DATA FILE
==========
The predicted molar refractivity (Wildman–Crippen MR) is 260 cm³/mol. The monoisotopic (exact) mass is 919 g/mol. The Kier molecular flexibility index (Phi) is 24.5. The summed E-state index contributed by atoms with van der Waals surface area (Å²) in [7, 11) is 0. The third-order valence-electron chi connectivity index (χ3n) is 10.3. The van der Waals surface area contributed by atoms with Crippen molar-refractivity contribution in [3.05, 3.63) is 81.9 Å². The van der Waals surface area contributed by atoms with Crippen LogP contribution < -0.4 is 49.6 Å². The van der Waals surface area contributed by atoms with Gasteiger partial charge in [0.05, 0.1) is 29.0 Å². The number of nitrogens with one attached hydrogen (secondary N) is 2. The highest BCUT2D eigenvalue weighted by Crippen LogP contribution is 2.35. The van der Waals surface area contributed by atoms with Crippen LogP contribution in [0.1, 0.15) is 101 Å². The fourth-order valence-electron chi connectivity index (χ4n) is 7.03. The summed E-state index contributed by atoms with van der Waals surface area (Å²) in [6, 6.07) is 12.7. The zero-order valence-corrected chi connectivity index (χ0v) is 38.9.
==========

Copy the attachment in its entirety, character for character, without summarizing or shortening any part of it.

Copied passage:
The predicted molar refractivity (Wildman–Crippen MR) is 260 cm³/mol. The monoisotopic (exact) mass is 919 g/mol. The Kier molecular flexibility index (Phi) is 24.5. The summed E-state index contributed by atoms with van der Waals surface area (Å²) in [7, 11) is 0. The third-order valence-electron chi connectivity index (χ3n) is 10.3. The van der Waals surface area contributed by atoms with Crippen molar-refractivity contribution in [3.05, 3.63) is 81.9 Å². The van der Waals surface area contributed by atoms with Crippen LogP contribution < -0.4 is 49.6 Å². The van der Waals surface area contributed by atoms with Gasteiger partial charge in [0.05, 0.1) is 29.0 Å². The number of nitrogens with one attached hydrogen (secondary N) is 2. The highest BCUT2D eigenvalue weighted by Crippen LogP contribution is 2.35. The van der Waals surface area contributed by atoms with Crippen LogP contribution in [0.1, 0.15) is 101 Å². The fourth-order valence-electron chi connectivity index (χ4n) is 7.03. The summed E-state index contributed by atoms with van der Waals surface area (Å²) in [6, 6.07) is 12.7. The zero-order valence-corrected chi connectivity index (χ0v) is 38.9.